Bloomsbury's super-green eco-house:inside the spectacular Passivhaus-style family home hidden behind a very traditional façade

Converting a wonky period house into a modern eco-friendly Passivhaus needs specialist architects working to a very high spec. Toni McDermott and her husband, Francis Miers, took their Regency house in Bloomsbury back to its bones.

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With a shared passion for energy efficiency, Toni McDermott and her husband, Francis Miers, planned to retrofit their small Clerkenwell house to Passivhaus standards. However, when it proved technically impossible, they began the search for a home to fit the bill.

It wasn’t easy to find the sort of property they wanted that could be altered to meet their eco-requirements. In any conventional house it means adding extensive insulation, air- or ground-source heat pumps, specially glazed windows and an awful lot of concealed ducting to circulate air.

All that needs specialist architects who work to a very high spec.

Hidden secret: listed terrace house was taken back to its bones for an eco-fit (Alan Parker)

Because Passivhaus-type homes have to be almost airtight — though you can open windows — everything must fit to within a millimetre. It’s a particular challenge in older houses, which are often wonky to some degree.


Toni, 41, who works in finance, asked their estate agent about one particular street in Bloomsbury lined with big Regency houses, many used as offices.

The agent found one that was rented by a pharmaceutical company, and the couple went to view. The five-storey, 4,900sq ft house was listed, and wasn’t in bad repair — but looked like a dentist’s waiting room inside.

An experiment in eco-living: Toni McDermott and Francis Miers in the chic modern kitchen-diner — with period features (David Butler)

Huge ventilators poked through the windows, the floors were covered in lino and there was no proper bathroom or kitchen.

However, many original features remained, including box shutters, cornices and fire surrounds. “We got a tingle,” says Francis, 49, who works in IT. With its tall sash windows and east-west light, they knew the house had good bones and was beautiful underneath. Since they would have to strip it back, it was now or never to go eco, too.

They put in an offer in winter 2012, but though they exchanged in spring 2013 they had to wait till summer for the company’s lease to expire. Before exchanging they checked with the council whether they could convert it back to a family home and had a survey done to make sure an energy-saving retrofit would work.

Blend it: light parquet flooring and subtle colours and furnishings let the spectacular light and grand proportions of the house speak for themselves (Alan Parker)


Having bought, they rented a house a few streets away for them and their children Honor, now 11, Joe, eight, and Fred, four, and began the hunt for an architect. After trawling the internet and interviewing four specialists they chose Robert Prewett, who they really got on with. Since it would be an 18-month job, that good relationship was essential.

The planners liked most of their ideas, including adding insulation everywhere and putting in two air-source heat pumps — massive beasts that have their own rooms — from which ducts run through walls and between floors. Fortunately the house is so solidly built, there was ample space for that.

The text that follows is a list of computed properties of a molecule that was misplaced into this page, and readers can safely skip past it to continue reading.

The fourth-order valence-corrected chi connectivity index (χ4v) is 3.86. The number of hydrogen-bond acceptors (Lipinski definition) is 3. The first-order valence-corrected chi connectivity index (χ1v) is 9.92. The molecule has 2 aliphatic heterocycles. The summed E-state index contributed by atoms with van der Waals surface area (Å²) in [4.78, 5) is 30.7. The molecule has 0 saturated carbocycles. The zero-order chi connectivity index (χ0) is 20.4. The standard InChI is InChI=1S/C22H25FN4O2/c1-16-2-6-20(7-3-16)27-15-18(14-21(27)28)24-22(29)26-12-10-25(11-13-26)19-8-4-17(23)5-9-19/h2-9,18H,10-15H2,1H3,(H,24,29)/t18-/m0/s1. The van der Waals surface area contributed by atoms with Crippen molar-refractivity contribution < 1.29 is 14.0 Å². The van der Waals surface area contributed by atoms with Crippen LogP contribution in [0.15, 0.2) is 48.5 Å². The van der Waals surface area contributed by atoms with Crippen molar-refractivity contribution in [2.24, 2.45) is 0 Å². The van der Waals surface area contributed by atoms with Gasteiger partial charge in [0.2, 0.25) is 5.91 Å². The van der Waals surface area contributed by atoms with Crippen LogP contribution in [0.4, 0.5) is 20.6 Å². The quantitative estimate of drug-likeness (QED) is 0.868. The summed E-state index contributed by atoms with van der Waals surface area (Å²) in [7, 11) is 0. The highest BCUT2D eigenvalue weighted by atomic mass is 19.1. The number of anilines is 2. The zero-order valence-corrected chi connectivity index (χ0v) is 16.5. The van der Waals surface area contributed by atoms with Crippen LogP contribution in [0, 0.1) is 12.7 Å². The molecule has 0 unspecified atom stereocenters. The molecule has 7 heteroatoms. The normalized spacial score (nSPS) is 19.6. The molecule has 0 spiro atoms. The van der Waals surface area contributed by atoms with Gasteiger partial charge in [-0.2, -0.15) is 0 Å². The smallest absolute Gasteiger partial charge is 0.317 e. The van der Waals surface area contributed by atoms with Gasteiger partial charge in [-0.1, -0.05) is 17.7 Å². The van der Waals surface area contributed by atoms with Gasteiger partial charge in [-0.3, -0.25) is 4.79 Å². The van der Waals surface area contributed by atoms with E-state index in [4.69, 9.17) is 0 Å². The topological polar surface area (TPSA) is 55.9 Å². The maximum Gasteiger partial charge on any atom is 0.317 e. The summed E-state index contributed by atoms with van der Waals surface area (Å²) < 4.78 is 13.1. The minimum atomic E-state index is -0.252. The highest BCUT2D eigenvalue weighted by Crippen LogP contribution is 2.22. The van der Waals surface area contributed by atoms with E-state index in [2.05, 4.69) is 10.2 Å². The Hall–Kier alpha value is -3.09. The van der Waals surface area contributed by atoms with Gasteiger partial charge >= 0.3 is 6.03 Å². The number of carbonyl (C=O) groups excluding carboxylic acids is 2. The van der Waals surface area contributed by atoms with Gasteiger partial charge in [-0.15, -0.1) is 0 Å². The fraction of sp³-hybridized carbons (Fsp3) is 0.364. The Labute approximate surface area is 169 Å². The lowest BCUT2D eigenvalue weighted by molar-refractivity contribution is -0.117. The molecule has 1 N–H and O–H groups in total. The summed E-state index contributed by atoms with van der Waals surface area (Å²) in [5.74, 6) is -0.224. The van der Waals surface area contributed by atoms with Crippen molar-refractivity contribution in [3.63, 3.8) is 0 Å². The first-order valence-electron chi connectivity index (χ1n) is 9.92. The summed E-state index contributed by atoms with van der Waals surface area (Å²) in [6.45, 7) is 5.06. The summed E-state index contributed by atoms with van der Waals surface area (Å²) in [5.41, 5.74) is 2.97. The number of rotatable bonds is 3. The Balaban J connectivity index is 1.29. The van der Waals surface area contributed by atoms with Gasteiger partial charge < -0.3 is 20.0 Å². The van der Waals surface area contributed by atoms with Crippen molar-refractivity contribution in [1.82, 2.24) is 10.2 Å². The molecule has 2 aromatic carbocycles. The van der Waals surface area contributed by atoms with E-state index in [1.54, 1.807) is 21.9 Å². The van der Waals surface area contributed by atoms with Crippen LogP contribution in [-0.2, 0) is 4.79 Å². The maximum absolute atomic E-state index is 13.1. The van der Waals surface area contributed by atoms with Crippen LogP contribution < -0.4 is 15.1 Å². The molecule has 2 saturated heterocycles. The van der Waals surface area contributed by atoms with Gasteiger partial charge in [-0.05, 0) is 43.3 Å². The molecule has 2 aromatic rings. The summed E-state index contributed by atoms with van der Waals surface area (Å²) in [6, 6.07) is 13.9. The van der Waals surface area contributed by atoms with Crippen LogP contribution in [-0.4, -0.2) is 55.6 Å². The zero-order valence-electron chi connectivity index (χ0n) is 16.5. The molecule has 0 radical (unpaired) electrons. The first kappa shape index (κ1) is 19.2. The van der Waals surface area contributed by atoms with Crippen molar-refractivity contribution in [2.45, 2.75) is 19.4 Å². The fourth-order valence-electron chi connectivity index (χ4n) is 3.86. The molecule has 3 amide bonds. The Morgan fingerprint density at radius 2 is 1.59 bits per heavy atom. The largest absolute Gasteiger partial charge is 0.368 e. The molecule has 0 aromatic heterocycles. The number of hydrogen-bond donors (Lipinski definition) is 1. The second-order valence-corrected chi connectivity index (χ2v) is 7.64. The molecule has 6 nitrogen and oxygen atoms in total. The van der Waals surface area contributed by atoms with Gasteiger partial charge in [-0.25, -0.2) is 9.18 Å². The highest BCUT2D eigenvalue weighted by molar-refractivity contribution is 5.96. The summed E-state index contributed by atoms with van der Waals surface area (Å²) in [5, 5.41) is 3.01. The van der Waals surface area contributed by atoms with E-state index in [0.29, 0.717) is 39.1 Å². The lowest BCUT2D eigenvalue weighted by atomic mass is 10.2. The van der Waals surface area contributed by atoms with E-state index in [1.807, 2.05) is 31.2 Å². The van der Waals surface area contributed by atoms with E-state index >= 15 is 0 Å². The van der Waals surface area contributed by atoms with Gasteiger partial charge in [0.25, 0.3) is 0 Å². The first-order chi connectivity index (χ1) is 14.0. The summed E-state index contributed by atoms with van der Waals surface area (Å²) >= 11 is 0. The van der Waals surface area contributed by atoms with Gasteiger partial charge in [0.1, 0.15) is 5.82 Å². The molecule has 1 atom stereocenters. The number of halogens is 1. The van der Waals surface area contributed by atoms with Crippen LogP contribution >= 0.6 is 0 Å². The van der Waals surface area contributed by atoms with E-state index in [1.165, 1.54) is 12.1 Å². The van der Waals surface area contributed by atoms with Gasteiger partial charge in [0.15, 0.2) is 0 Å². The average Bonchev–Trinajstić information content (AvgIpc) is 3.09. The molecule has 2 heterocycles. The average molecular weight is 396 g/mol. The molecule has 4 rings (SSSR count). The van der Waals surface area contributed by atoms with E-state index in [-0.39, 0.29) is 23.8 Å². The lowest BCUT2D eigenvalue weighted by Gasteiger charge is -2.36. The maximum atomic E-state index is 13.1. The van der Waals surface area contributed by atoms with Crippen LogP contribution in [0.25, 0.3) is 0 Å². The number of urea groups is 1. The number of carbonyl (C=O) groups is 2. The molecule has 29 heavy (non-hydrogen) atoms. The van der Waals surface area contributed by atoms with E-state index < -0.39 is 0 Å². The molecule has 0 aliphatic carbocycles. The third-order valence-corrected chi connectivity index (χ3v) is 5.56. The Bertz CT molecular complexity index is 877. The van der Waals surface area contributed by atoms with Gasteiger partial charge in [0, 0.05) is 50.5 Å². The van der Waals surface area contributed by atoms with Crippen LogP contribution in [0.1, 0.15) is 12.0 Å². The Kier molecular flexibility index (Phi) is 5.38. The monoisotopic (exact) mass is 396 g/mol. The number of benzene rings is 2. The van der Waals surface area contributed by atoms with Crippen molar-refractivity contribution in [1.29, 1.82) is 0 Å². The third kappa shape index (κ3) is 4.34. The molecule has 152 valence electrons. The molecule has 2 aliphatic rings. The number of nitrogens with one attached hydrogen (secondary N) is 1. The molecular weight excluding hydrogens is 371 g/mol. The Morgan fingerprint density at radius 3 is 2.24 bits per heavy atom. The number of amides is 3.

Super-smart space for the kids: an oak stair leads down to the basement playroom (Alan Parker)

However, there was an argument over the windows. Their architect wanted to put in bespoke secondary glazing, which meant moving the box shutters in a bit. But the conservation office wanted the single glazing kept — making it impossible to hit the couple’s energy target.

After discussion and models, and the support of the Green Party’s Sian Berry, the planners agreed and the architect sourced special Japanese glass to keep the profile super-narrow, which looks terrific and removes street noise.


Subtle design ideas abound in this home, from a playroom in the basement with its own oak stair, to a sleek, teak terrace that was once a grotty asphalt roof lantern, to a cocktail area on a turn of the stairs with a gorgeous black-and-white mosaic floor.

The walls throughout are in various shades of grey, from French to Charleston. Most of the joinery is bespoke and quite mid-century modern, including Thirties-inspired marquetry wardrobes in the master dressing room, done by their interior designer. In the kitchen-diner there’s parquet all the way, but next to the kitchen island it is ceramic — an ingenious and practical touch.

Nothing jars or is showy. The proportions of the house and its spectacular light speak for themselves, endorsed by good-quality fittings and subtle colours. The sense that this is a radical experiment in eco-living is completely absent.

Thirties-inspired: stunning marquetry wardrobes in the master dressing room (Alan Parker)

Francis says: “Before we started, people asked, ‘Don’t Passive Houses steam up and smell of cabbage?’” The house smells fresh. Toni says: “It was pure luck hiring Robert, who introduced us to a brilliant builder and designer. If anyone wants to take a house back to its bones, they’d be mad not to eco-fit it, too.”


To read more about retrofitting a house to this standard, go to Passivhaus Trust and Passivhaus 

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